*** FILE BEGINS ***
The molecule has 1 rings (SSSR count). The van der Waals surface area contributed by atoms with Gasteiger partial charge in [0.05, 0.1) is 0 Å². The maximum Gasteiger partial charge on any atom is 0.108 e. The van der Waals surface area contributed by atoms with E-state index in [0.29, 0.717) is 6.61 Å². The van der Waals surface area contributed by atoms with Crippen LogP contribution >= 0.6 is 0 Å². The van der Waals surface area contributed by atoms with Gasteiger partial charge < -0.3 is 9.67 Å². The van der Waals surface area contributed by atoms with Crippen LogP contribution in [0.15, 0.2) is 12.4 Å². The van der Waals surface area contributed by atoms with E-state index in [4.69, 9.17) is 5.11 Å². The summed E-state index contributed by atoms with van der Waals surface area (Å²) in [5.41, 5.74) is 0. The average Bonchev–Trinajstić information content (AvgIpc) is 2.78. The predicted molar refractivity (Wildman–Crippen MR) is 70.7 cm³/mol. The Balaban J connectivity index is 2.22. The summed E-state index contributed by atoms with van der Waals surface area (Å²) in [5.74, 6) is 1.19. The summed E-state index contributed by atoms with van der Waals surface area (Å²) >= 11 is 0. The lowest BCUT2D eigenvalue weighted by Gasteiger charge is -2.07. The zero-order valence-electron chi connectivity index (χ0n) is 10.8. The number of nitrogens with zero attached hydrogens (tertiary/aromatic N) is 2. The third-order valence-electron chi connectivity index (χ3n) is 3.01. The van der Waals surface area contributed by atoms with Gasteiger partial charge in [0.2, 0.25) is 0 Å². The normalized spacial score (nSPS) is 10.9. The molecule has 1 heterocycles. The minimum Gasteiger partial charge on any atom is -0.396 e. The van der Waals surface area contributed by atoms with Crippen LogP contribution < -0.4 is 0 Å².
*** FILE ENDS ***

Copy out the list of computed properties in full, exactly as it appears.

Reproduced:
The molecule has 1 rings (SSSR count). The van der Waals surface area contributed by atoms with Gasteiger partial charge in [0.05, 0.1) is 0 Å². The maximum Gasteiger partial charge on any atom is 0.108 e. The van der Waals surface area contributed by atoms with E-state index in [0.29, 0.717) is 6.61 Å². The van der Waals surface area contributed by atoms with Crippen LogP contribution >= 0.6 is 0 Å². The van der Waals surface area contributed by atoms with Gasteiger partial charge < -0.3 is 9.67 Å². The van der Waals surface area contributed by atoms with Crippen LogP contribution in [0.15, 0.2) is 12.4 Å². The van der Waals surface area contributed by atoms with E-state index in [4.69, 9.17) is 5.11 Å². The summed E-state index contributed by atoms with van der Waals surface area (Å²) in [5.41, 5.74) is 0. The average Bonchev–Trinajstić information content (AvgIpc) is 2.78. The predicted molar refractivity (Wildman–Crippen MR) is 70.7 cm³/mol. The Balaban J connectivity index is 2.22. The summed E-state index contributed by atoms with van der Waals surface area (Å²) in [5.74, 6) is 1.19. The summed E-state index contributed by atoms with van der Waals surface area (Å²) >= 11 is 0. The lowest BCUT2D eigenvalue weighted by Gasteiger charge is -2.07. The zero-order valence-electron chi connectivity index (χ0n) is 10.8. The number of nitrogens with zero attached hydrogens (tertiary/aromatic N) is 2. The third-order valence-electron chi connectivity index (χ3n) is 3.01. The van der Waals surface area contributed by atoms with Gasteiger partial charge in [0.2, 0.25) is 0 Å². The normalized spacial score (nSPS) is 10.9. The molecule has 1 heterocycles. The minimum Gasteiger partial charge on any atom is -0.396 e. The van der Waals surface area contributed by atoms with Crippen LogP contribution < -0.4 is 0 Å².